Cemeteries of London

Now as those nearest and dearest to me know if there is one thing guaranteed to bring tears to my eyes (that does not involve a sharp toe and my MOST personal possession) it is the merest mention of Douglas Adams. Seemingly I cannot talk about my favourite author without a choking voice and mist in my eyes. Every year I remember the anniversaries, his birth, his far too hurried death and of course towel day…. Rapidly approaching. I generally remember them by a simple status on a virtual wall somewhere on the Internet that was built with Douglas in mind. He will of course never see it and that’s fine, it’s enough that I know he still has a place in my world.

It was with this in mind that I recently had the opportunity to visit his grave at Highgate Cemetery. I did not know what to expect. I must confess I hadn’t given it much thought until I arrived… What I was not prepared for was just how much it moved me, I literally broke down and it was only through a gargantuan effort that I managed to not sob like a baby at the grave of a stranger, a man who only touched me only through his words. I don’t understand why I feel like this, and I don’t want to.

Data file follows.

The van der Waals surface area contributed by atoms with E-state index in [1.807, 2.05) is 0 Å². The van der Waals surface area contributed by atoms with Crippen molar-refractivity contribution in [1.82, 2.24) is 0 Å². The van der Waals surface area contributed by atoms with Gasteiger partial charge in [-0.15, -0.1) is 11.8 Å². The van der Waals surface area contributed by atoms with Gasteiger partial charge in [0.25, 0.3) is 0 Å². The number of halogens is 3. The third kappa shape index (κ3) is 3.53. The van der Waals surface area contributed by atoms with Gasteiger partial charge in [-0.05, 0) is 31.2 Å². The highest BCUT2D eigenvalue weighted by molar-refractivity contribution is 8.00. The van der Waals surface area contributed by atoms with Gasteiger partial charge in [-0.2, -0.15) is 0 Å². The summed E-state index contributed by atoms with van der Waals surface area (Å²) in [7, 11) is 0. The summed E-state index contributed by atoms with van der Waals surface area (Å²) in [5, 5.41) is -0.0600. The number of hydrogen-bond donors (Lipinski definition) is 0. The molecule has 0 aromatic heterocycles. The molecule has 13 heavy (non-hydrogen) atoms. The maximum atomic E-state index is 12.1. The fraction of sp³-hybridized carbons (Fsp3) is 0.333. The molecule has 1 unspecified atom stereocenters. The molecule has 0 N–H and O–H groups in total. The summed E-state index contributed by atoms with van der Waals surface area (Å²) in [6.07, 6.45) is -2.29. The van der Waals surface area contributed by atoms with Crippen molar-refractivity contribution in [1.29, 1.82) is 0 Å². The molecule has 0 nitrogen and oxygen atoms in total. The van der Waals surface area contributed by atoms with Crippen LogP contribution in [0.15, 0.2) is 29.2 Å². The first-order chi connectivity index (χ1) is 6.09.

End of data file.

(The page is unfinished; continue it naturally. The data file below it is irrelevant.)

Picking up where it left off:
“If you try and take a cat apart to see how it works, the first thing you have on your hands is a non-working cat.”

I laid my gift, a digital watch, on a towel that someone else had left at his simple and understated grave. I think he would have thought the watch ‘a pretty neat idea‘ to steal a line from h2g2.   I later found this YouTube video, seems like I’m not the only person for whom this line resonates!

On some level of existence that may become clearer to me one day, when I’m old or dead, there will be a explanation for my feelings. Until then I feel privileged to have his work and words in my life.